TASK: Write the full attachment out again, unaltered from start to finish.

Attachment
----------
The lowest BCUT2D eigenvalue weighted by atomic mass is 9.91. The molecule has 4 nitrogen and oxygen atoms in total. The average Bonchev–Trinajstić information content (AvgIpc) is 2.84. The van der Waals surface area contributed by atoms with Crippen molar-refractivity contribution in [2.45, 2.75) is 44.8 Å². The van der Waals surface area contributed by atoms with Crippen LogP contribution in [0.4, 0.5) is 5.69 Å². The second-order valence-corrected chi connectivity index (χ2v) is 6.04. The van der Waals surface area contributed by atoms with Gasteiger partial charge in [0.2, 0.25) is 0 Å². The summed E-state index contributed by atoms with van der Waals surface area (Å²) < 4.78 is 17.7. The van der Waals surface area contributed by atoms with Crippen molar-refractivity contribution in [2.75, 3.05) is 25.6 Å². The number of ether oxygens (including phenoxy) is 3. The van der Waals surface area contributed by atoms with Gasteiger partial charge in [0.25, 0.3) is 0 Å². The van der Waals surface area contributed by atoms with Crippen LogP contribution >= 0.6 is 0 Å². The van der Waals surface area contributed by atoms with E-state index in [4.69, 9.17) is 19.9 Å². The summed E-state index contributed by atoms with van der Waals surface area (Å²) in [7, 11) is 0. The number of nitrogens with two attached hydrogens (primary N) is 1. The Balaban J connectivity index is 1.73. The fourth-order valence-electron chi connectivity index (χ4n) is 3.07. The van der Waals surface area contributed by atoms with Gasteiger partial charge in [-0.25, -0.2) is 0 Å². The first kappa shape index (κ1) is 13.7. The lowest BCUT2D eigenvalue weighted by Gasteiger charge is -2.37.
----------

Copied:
The lowest BCUT2D eigenvalue weighted by atomic mass is 9.91. The molecule has 4 nitrogen and oxygen atoms in total. The average Bonchev–Trinajstić information content (AvgIpc) is 2.84. The van der Waals surface area contributed by atoms with Crippen molar-refractivity contribution in [2.45, 2.75) is 44.8 Å². The van der Waals surface area contributed by atoms with Crippen LogP contribution in [0.4, 0.5) is 5.69 Å². The second-order valence-corrected chi connectivity index (χ2v) is 6.04. The van der Waals surface area contributed by atoms with Gasteiger partial charge in [0.2, 0.25) is 0 Å². The summed E-state index contributed by atoms with van der Waals surface area (Å²) < 4.78 is 17.7. The van der Waals surface area contributed by atoms with Crippen molar-refractivity contribution in [2.75, 3.05) is 25.6 Å². The number of ether oxygens (including phenoxy) is 3. The van der Waals surface area contributed by atoms with Gasteiger partial charge in [0.25, 0.3) is 0 Å². The van der Waals surface area contributed by atoms with Crippen LogP contribution >= 0.6 is 0 Å². The van der Waals surface area contributed by atoms with E-state index in [4.69, 9.17) is 19.9 Å². The summed E-state index contributed by atoms with van der Waals surface area (Å²) in [7, 11) is 0. The number of nitrogens with two attached hydrogens (primary N) is 1. The Balaban J connectivity index is 1.73. The fourth-order valence-electron chi connectivity index (χ4n) is 3.07. The van der Waals surface area contributed by atoms with Gasteiger partial charge in [-0.25, -0.2) is 0 Å². The first kappa shape index (κ1) is 13.7. The lowest BCUT2D eigenvalue weighted by Gasteiger charge is -2.37.